After the amended IMPROVE Act came out of the House Finance, Ways and Means Subcommittee unscathed, except for removal of a measure containing property tax relief for veterans and the elderly, House Speaker Harwell said she was working on a proposal with Hawk, Republican Caucus Chairman Ryan Williams and House Speaker Pro Tem Johnson to come up with an alternative that doesn’t involve a gas tax increase.
Hawk was expected to bring an amendment this week but hasn’t provided any details.
House Democrats didn’t like Hawk’s first plan, and it’s hard to figure out how he’s going to pass a plan that differs from IMPROVE.
Still, Democrats say this is a work in progress, adding more should be done with the governor’s proposal to help working-class Tennesseans, mainly more cuts in the grocery tax or removal of taxes on diapers, formula and feminine products.
House Democratic Caucus Chairman Mike Stewart called Hawk’s initial move to take a fourth of one percent in sales taxes and use it to build roads “the worst possible plan” a team of tax professionals could propose.
“Somehow we give up our state’s tradition of fiscal responsibility and don’t fund the roads at the same time,” Stewart says, pointing toward the policy of using fuel taxes for roads without taking on debt. “Unless you’re a Republican primary voter, there’s not much in the Hawk plan that you favor.”
Stewart notes the Legislature has gone out of its way for Tennessee’s wealthiest people in the last few years, eliminating the gift and estate taxes, in addition to phasing out the Hall tax, which is being counted toward tax reductions in the IMPROVE Act. He doesn’t take the Hawk plan seriously and hopes the rest is “just noise.”
Rep. Bo Mitchell, a Nashville Democrat, throws another kink in the plan.
“We have transportation infrastructure needs, mass transit needs in the state. I support that. I’m willing to step up and support what we need to do to do those things,’’ Mitchell says.
“I’m not in support of giving the top 5 percent wealthiest people in this state a tax break even more than we’ve done so in the past and lumping it in this bill like Washington politics.’’
That’s funny. Didn’t Jerry Sexton say nearly the same thing?
The difference is that Mitchell likely would vote to raise the gas tax while Sexton would vote to use the surplus.
The head honchos
That would put Mitchell and leading Democrats in the court of the Senate’s Republican leadership, now calling this the 2017 Tax Cut Plan.
Lt. Gov. Randy McNally sees overwhelming support in the Senate for the governor’s IMPROVE Act.
“We’re evidently over-collecting in the general fund taxes we collect from people and business, so we lowered that and to a lesser extent we raised the revenues or fees in the transportation fund,” McNally says.
He commends Rep. Barry Doss for ferrying the measure through House committees, and he foresees votes on the Senate and House floor. Problems could arise, though, in a Conference Committee report, requiring another committee to be appointed and a potential stalemate at that point, he says.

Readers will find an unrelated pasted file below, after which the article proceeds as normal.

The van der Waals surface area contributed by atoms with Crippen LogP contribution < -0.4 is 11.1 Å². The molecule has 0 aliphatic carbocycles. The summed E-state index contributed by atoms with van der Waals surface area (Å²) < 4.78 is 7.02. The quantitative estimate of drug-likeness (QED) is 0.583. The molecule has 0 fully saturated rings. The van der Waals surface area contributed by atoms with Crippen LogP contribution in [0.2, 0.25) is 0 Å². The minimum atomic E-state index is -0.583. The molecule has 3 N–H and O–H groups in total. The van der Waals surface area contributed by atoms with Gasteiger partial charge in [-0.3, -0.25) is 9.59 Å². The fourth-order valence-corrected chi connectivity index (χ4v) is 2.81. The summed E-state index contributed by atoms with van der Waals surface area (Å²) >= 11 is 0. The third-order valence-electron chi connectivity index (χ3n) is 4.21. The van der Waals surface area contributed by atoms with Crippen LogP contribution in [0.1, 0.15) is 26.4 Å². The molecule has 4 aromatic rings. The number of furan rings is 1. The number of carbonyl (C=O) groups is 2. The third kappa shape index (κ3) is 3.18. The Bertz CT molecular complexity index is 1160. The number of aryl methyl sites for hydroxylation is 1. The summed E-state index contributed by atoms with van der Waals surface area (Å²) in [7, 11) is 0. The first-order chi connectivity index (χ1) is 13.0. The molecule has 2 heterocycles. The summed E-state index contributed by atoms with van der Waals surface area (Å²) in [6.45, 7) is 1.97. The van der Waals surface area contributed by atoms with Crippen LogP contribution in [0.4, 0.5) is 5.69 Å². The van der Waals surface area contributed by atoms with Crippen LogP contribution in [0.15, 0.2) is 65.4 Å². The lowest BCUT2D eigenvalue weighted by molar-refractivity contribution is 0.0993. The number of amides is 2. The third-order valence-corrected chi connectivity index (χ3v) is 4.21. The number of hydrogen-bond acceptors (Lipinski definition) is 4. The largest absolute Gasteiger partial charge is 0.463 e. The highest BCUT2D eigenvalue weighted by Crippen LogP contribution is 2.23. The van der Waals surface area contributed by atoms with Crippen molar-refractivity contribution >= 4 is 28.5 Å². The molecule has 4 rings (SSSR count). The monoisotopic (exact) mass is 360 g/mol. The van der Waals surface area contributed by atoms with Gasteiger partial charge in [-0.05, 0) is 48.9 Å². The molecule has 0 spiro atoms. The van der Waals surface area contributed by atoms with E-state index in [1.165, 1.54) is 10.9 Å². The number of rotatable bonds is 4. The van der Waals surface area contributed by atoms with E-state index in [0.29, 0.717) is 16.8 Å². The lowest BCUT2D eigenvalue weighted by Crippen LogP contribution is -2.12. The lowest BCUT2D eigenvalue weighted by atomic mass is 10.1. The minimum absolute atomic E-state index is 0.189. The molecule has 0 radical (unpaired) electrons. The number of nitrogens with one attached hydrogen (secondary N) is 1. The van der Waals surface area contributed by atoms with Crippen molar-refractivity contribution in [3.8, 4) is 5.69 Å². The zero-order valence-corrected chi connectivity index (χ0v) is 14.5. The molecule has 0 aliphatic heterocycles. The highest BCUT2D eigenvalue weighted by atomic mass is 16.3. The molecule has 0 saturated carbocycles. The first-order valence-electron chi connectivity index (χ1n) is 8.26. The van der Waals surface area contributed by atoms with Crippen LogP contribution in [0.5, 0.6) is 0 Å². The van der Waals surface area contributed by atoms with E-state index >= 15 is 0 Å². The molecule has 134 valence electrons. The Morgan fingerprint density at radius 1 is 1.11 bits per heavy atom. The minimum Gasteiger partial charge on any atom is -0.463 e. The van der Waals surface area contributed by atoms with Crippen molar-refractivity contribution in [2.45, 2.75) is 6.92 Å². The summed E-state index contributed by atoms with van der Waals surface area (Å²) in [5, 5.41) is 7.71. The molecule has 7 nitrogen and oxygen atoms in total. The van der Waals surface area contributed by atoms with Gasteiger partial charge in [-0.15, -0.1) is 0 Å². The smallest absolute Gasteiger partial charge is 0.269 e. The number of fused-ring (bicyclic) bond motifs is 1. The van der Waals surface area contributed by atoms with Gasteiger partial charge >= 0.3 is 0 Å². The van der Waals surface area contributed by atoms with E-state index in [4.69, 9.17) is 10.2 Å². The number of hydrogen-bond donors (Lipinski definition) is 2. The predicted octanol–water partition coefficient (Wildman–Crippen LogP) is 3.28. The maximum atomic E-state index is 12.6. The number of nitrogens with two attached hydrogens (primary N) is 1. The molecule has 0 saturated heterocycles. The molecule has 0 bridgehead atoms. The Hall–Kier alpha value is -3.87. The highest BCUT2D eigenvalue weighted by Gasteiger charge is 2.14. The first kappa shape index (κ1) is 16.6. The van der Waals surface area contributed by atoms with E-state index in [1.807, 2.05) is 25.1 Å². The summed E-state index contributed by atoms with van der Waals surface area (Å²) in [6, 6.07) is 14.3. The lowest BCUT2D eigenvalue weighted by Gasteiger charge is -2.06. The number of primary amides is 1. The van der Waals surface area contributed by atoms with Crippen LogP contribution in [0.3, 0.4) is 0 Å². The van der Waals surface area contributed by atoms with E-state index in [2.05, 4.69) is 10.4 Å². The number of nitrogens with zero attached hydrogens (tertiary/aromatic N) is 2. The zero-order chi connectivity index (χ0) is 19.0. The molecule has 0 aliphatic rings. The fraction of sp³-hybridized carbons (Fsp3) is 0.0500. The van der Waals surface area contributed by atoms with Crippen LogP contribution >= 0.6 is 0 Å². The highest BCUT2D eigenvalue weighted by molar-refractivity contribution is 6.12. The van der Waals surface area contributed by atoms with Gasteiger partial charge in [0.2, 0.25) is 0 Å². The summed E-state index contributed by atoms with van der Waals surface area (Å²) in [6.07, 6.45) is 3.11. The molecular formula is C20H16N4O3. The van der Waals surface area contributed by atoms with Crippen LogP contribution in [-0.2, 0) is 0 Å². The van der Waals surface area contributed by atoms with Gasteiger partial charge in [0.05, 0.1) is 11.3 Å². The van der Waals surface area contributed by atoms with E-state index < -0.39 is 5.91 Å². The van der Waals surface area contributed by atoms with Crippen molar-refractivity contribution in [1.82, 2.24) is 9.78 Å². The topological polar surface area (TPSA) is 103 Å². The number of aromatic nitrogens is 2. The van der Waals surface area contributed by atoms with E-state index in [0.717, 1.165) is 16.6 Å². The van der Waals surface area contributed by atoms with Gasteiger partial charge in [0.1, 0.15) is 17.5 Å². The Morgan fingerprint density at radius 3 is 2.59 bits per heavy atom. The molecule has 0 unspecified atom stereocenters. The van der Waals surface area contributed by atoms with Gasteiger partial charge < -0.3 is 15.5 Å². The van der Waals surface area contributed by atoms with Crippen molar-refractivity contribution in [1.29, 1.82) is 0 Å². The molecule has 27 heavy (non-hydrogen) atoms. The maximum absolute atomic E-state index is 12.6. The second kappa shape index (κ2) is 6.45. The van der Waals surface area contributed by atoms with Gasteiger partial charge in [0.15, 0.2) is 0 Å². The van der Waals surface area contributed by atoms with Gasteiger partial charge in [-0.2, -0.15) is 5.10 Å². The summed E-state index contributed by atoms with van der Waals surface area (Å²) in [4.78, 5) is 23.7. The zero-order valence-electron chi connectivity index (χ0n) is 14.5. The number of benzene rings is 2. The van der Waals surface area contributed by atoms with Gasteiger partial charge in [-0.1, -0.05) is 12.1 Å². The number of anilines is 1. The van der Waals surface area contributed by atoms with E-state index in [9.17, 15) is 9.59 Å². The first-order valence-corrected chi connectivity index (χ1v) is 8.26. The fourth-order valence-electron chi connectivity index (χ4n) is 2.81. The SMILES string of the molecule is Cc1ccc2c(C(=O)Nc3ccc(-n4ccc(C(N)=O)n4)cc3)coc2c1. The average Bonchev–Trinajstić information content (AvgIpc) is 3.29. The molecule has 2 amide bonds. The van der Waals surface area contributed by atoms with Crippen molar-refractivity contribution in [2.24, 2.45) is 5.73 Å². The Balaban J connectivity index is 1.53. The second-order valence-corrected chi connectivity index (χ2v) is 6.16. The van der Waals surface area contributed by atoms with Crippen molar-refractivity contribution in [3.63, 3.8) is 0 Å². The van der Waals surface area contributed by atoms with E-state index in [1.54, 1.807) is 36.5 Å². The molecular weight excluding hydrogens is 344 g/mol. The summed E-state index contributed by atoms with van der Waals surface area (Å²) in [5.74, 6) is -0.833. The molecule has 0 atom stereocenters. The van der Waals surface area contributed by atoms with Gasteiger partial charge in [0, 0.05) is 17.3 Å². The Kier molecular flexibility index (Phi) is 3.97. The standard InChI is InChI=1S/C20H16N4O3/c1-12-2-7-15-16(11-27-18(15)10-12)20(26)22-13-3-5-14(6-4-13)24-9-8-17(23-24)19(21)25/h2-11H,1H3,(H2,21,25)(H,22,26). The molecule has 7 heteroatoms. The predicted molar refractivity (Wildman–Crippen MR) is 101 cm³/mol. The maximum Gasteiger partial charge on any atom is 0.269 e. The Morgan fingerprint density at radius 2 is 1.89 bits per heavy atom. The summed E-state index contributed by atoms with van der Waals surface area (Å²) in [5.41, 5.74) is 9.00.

Nevertheless, McNally portends enough House members will realize give-and-take will be needed to reach an agreement.
McNally, who calls the fuel tax a user fee paid by out-of-state travelers, is somewhat kinder in his analysis than Senate Majority Leader Mark Norris.
“It’s ironic that some folks continue to complain about the surplus, and yet those same people don’t want to seem to return it to the taxpayers,” Norris says.
Norris, who rewrote the governor’s bill by chopping another half-cent off the food sales tax cut and phasing in gas and diesel fuel increases over three years at a lower rate, six cents and 10 cents, considers this one of the biggest tax cuts in state history, in addition to a “change in our priorities.”
The Collierville Republican says bridge replacement should be made a priority immediately and points out the anniversary of the deadly Hatchie River bridge collapse recently passed.
McNally and Norris see the situation clearly: Their main contention is the fuel taxes should be kept separate and go toward 962 road and bridge projects costing $10.5 billion. It’s in the bill.
Why anyone “who calls themselves a Republican would reject a tax cut like this is hard to figure,” Norris adds.
Sexton and Co. want to use surpluses from the general fund. To this point, Speaker Harwell appeared to be – from a distance – guiding Haslam’s bill through the House as she weighs a run for governor in 2018.
But is political ambition suddenly clouding her views?
Asked if Speaker Harwell needs to develop some intestinal fortitude and get on board with the Senate plan, Norris says, “There’s a fine line between indecision and deception.”
Whether this is indecision or deception could go a long way toward deciding how much tissue Republicans will need on their desks in the House chamber as the time for a vote draws near.
Sam Stockard can be reached at firstname.lastname@example.org.